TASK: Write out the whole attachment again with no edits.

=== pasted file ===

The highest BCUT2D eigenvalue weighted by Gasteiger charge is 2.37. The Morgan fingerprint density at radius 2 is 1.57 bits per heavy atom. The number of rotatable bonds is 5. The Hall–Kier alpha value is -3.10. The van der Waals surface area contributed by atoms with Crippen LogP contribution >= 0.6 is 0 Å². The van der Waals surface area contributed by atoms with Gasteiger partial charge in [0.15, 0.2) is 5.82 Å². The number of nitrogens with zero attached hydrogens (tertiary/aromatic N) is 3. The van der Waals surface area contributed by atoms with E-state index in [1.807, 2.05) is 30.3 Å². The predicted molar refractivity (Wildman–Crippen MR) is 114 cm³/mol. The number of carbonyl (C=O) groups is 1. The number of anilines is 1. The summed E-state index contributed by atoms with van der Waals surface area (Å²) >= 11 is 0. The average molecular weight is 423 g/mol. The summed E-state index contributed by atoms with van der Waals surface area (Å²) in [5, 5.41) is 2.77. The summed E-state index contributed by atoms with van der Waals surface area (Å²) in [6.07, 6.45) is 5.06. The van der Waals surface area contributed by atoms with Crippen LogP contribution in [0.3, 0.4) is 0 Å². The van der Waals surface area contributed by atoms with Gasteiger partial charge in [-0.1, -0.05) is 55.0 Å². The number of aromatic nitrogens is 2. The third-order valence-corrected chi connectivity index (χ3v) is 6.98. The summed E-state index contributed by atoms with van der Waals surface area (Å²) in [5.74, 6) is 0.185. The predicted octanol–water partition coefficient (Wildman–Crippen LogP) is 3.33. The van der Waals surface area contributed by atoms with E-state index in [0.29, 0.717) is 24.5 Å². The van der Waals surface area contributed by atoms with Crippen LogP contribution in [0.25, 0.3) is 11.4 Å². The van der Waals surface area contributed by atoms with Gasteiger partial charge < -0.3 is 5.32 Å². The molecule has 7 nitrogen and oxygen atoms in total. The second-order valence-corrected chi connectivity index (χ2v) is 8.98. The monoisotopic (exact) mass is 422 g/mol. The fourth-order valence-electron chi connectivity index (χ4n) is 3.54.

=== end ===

The highest BCUT2D eigenvalue weighted by Gasteiger charge is 2.37. The Morgan fingerprint density at radius 2 is 1.57 bits per heavy atom. The number of rotatable bonds is 5. The Hall–Kier alpha value is -3.10. The van der Waals surface area contributed by atoms with Crippen LogP contribution >= 0.6 is 0 Å². The van der Waals surface area contributed by atoms with Gasteiger partial charge in [0.15, 0.2) is 5.82 Å². The number of nitrogens with zero attached hydrogens (tertiary/aromatic N) is 3. The van der Waals surface area contributed by atoms with E-state index in [1.807, 2.05) is 30.3 Å². The predicted molar refractivity (Wildman–Crippen MR) is 114 cm³/mol. The number of carbonyl (C=O) groups is 1. The number of anilines is 1. The summed E-state index contributed by atoms with van der Waals surface area (Å²) >= 11 is 0. The average molecular weight is 423 g/mol. The summed E-state index contributed by atoms with van der Waals surface area (Å²) in [5, 5.41) is 2.77. The summed E-state index contributed by atoms with van der Waals surface area (Å²) in [6.07, 6.45) is 5.06. The van der Waals surface area contributed by atoms with Crippen LogP contribution in [0.3, 0.4) is 0 Å². The van der Waals surface area contributed by atoms with Gasteiger partial charge in [-0.1, -0.05) is 55.0 Å². The number of aromatic nitrogens is 2. The third-order valence-corrected chi connectivity index (χ3v) is 6.98. The summed E-state index contributed by atoms with van der Waals surface area (Å²) in [5.74, 6) is 0.185. The predicted octanol–water partition coefficient (Wildman–Crippen LogP) is 3.33. The van der Waals surface area contributed by atoms with E-state index in [0.29, 0.717) is 24.5 Å². The van der Waals surface area contributed by atoms with Crippen LogP contribution in [0.25, 0.3) is 11.4 Å². The van der Waals surface area contributed by atoms with Gasteiger partial charge < -0.3 is 5.32 Å². The molecule has 7 nitrogen and oxygen atoms in total. The second-order valence-corrected chi connectivity index (χ2v) is 8.98. The monoisotopic (exact) mass is 422 g/mol. The fourth-order valence-electron chi connectivity index (χ4n) is 3.54.